The veterinary activities in the Central Rift region and Masai Mara went on successfully during the month of November, 2008. Some of the activities that took place include capture and sampling of wildebeests and gazelles for (mange) skin disease. African swine fever disease surveillance in
Treatment and samples collection from a wildebeest with mange infestation in Mara Triangle.
Some of the wildebeests calves in Mara were reported to have mange infestation along Mara river near the
The animal was captured by chemical immobilization through darting using 3mgs of etorphine hydrochloride combined with 20mgs of Xylazine hydrochloride and it took 5 minutes for the drug to take effect. Skin scrapping samples from the skin lesions were collected and stored in 70% ethanol. The animal was treated with Ivermectin administered through the sub-cutaneous tissue. Other treatments using antibiotics and tincture of iodine applied on the infected skin. The anaesthesia was then reversed using 12mgs of Diprenorphine hydrochloride combined with 5mgs of Atipamezole hydrochloride.
Removal of a snare and treatment of a common zebra in Kigio Wildlife Conservancy in Naivasha.
This was a case of a male adult zebra that had been sighted with a deep and severe wound circumventing the fetlock region of the right hind-limb, it had stayed with the injury for a few days and was unable to move and graze at the same rate with other zebras. Through the assistance of the conservancy rangers, the vet team was able to locate the animal in a fairly open ground. It was then captured by chemical immobilization through darting.
The wire was then retrieved from the wound and removed completely leaving an extensive raw wound on the limb. The wound was also treated using 10% hydrogen peroxide then a tincture of iodine applied topically on it. Anaesthesia was then revived and the animal released back to the wild after being treated successfully.
Treatment of an injured common zebra in Game Sanctuary in Naivasha
The zebra was located in Game sanctuary with a deep cut on the right front limb, the wound was still fresh with blood oozing out, the cause of the injury was not ascertained. The zebra was the captured normally by use of chemical immobilization and treated using antibiotics, antinflammatory drugs and topical application of tincture of iodine. It was then revived from anaesthesia after the treatment. It had better chances of healing since the wound was still fresh and treated at the right time before it developed infection.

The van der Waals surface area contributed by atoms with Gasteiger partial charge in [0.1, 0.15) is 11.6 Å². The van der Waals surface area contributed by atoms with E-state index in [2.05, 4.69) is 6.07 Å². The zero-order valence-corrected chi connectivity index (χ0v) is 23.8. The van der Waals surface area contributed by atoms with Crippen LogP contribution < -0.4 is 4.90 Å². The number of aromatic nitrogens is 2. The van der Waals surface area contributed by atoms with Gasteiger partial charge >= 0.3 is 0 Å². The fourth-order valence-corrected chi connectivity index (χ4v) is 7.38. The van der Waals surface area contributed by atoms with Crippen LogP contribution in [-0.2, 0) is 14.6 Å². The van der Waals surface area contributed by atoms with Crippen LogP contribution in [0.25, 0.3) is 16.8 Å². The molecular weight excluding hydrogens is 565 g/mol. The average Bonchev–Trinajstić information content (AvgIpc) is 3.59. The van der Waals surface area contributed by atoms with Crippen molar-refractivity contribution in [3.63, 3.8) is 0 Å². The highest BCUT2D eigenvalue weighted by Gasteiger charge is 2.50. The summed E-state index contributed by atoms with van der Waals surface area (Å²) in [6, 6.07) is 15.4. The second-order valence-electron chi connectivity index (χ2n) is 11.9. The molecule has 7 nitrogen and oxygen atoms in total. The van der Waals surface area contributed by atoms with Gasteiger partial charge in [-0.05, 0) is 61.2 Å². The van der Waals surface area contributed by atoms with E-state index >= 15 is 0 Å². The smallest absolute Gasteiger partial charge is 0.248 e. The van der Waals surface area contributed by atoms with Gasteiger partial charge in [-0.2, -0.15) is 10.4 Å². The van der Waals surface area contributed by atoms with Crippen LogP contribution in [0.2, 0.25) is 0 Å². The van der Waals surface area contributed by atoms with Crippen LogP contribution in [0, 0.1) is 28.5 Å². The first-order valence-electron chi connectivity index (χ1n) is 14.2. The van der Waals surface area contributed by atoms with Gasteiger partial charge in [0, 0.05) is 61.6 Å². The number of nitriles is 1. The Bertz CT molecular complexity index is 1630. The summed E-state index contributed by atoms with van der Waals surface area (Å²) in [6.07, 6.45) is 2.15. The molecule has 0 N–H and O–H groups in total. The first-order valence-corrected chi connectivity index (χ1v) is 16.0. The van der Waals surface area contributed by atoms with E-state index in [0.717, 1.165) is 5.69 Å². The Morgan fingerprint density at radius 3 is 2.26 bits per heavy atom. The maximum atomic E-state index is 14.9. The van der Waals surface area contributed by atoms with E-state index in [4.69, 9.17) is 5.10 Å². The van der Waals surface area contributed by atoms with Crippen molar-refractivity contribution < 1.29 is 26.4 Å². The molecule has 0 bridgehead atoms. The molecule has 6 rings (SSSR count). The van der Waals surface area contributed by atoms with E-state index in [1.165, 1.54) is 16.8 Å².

Treatment of a giraffe with an arrow head on the back
This was an adult male giraffe that was sighted near Keekorok lodge by County council rangers and reported to the veterinary unit in Mara, it had an arrow head sticking on the back. It had stayed with this for sometime and the wound created had developed some infection.
The giraffe was darted using 13mgs of etorphine hydrochloride combined with 30mgs of Xylazine hydrochloride and took about 6minutes for the drug to take effect. The arrow head was then removed from the back region near the lumbar-sacral joint. The wound was also cleaned and treated with hydrogen peroxide and a tincture of iodine applied topically, more antibiotic drugs were administered intramuscularly.
The animal was then revived from anaesthesia and released feeling relieved. Prognosis was good because the foreign material that was causing much pain and irritation had been removed and the wound was showing some signs of healing already. It was not known where the giraffe was speared from because it belonged to a resident herd that do not migrate outside the reserve, could be there were some people hunting for game meat and happened to get into the reserve and speared the animal. The management of Mara game reserve were informed duly and will find out.
An elephant with a fractured leg in Mara near Makari bridge
The elephant was found lying in a small pool of water near Makari bridge, it was unable to stand up or walk. It was a sub-adult female elephant of about 10 years old, the rest of the family had left her behind since it was completely unable to move. The veterinary team while being assisted by the Mara rangers and staff from Keekorok lodge managed to pull the elephant out of the pool using ropes and a vehicle. It was later found to have a fractured right front limb, a complete but closed fracture of the humeral bone. The animal was weak and harmless so we could manipulate it safely without any form of anaesthesia.
The fracture could not be corrected because of the heavy weight of the elephant, it was under intense pain and had very little chance of survival, it was also becoming an easy target for poachers while it remained lying motionless in the pool, so the decision was made to euthanize it humanely and recover the tusks. The carcass was then pulled and taken far away from the water place, the tusks were removed and kept safely by the management of Mara game reserve awaiting submission to KWS stores.
Investigations for cases of skin disease (mange) in cheetahs, Thompson’s gazelles and wildebeests in Mara.